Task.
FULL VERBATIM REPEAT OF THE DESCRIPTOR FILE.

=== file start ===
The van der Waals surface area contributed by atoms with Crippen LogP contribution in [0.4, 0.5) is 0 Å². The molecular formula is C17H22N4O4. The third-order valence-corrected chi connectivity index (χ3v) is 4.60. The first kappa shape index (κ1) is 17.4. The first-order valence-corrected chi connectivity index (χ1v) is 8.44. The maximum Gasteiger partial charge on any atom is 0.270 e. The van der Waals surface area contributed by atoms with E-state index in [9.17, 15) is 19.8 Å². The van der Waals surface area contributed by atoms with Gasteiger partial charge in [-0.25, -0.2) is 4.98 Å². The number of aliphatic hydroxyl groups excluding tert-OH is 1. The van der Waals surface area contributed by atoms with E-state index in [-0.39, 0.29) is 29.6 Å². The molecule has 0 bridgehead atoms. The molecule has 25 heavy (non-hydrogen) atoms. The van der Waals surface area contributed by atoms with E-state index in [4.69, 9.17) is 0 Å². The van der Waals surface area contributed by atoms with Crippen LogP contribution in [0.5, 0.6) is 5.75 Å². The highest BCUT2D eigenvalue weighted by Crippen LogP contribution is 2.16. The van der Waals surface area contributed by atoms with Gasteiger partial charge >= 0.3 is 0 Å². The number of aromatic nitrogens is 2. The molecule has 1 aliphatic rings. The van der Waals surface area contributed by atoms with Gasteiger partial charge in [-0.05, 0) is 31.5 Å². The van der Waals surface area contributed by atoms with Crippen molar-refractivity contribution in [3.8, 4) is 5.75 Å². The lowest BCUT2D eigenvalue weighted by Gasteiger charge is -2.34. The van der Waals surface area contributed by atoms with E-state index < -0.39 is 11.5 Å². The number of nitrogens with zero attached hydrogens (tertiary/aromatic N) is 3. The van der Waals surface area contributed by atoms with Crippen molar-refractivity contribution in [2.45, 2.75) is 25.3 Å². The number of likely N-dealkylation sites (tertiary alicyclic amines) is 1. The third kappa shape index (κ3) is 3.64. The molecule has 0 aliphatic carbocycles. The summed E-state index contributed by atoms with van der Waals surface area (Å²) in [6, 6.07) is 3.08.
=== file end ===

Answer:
The van der Waals surface area contributed by atoms with Crippen LogP contribution in [0.4, 0.5) is 0 Å². The molecular formula is C17H22N4O4. The third-order valence-corrected chi connectivity index (χ3v) is 4.60. The first kappa shape index (κ1) is 17.4. The first-order valence-corrected chi connectivity index (χ1v) is 8.44. The maximum Gasteiger partial charge on any atom is 0.270 e. The van der Waals surface area contributed by atoms with E-state index in [9.17, 15) is 19.8 Å². The van der Waals surface area contributed by atoms with Gasteiger partial charge in [-0.25, -0.2) is 4.98 Å². The number of aliphatic hydroxyl groups excluding tert-OH is 1. The van der Waals surface area contributed by atoms with E-state index in [-0.39, 0.29) is 29.6 Å². The molecule has 0 bridgehead atoms. The molecule has 25 heavy (non-hydrogen) atoms. The van der Waals surface area contributed by atoms with E-state index in [4.69, 9.17) is 0 Å². The van der Waals surface area contributed by atoms with Crippen LogP contribution in [0.5, 0.6) is 5.75 Å². The highest BCUT2D eigenvalue weighted by Crippen LogP contribution is 2.16. The van der Waals surface area contributed by atoms with Gasteiger partial charge >= 0.3 is 0 Å². The number of aromatic nitrogens is 2. The molecule has 1 aliphatic rings. The van der Waals surface area contributed by atoms with Gasteiger partial charge in [-0.05, 0) is 31.5 Å². The van der Waals surface area contributed by atoms with Crippen molar-refractivity contribution in [3.8, 4) is 5.75 Å². The lowest BCUT2D eigenvalue weighted by Gasteiger charge is -2.34. The van der Waals surface area contributed by atoms with E-state index < -0.39 is 11.5 Å². The number of nitrogens with zero attached hydrogens (tertiary/aromatic N) is 3. The van der Waals surface area contributed by atoms with Crippen molar-refractivity contribution in [2.45, 2.75) is 25.3 Å². The number of likely N-dealkylation sites (tertiary alicyclic amines) is 1. The third kappa shape index (κ3) is 3.64. The molecule has 0 aliphatic carbocycles. The summed E-state index contributed by atoms with van der Waals surface area (Å²) in [6, 6.07) is 3.08.